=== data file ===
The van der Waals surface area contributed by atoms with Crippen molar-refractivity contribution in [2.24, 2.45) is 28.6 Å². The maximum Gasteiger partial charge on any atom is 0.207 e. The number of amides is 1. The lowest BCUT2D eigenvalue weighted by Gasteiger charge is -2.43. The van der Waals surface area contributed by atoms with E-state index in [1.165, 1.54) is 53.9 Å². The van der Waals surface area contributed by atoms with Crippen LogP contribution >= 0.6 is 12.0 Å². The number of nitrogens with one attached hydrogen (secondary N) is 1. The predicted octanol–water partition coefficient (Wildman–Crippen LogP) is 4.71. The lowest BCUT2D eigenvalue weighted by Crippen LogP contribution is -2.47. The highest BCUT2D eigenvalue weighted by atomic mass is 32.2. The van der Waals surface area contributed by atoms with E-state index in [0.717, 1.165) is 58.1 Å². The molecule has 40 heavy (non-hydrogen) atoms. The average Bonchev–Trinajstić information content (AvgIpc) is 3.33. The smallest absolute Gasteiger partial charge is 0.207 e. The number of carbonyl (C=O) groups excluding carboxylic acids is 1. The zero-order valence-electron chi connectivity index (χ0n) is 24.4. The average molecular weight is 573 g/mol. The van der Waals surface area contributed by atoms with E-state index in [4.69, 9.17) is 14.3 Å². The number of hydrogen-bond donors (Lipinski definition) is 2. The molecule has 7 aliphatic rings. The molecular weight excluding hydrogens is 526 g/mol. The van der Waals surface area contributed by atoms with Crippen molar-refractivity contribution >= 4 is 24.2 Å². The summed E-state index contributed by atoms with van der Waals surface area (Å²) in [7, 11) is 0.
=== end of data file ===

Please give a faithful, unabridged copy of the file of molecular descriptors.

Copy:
The van der Waals surface area contributed by atoms with Crippen molar-refractivity contribution in [2.24, 2.45) is 28.6 Å². The maximum Gasteiger partial charge on any atom is 0.207 e. The number of amides is 1. The lowest BCUT2D eigenvalue weighted by Gasteiger charge is -2.43. The van der Waals surface area contributed by atoms with E-state index in [1.165, 1.54) is 53.9 Å². The van der Waals surface area contributed by atoms with Crippen LogP contribution >= 0.6 is 12.0 Å². The number of nitrogens with one attached hydrogen (secondary N) is 1. The predicted octanol–water partition coefficient (Wildman–Crippen LogP) is 4.71. The lowest BCUT2D eigenvalue weighted by Crippen LogP contribution is -2.47. The highest BCUT2D eigenvalue weighted by atomic mass is 32.2. The van der Waals surface area contributed by atoms with E-state index in [0.717, 1.165) is 58.1 Å². The molecule has 40 heavy (non-hydrogen) atoms. The average Bonchev–Trinajstić information content (AvgIpc) is 3.33. The smallest absolute Gasteiger partial charge is 0.207 e. The number of carbonyl (C=O) groups excluding carboxylic acids is 1. The zero-order valence-electron chi connectivity index (χ0n) is 24.4. The average molecular weight is 573 g/mol. The van der Waals surface area contributed by atoms with E-state index in [4.69, 9.17) is 14.3 Å². The number of hydrogen-bond donors (Lipinski definition) is 2. The molecule has 7 aliphatic rings. The molecular weight excluding hydrogens is 526 g/mol. The van der Waals surface area contributed by atoms with Crippen molar-refractivity contribution >= 4 is 24.2 Å². The summed E-state index contributed by atoms with van der Waals surface area (Å²) in [7, 11) is 0.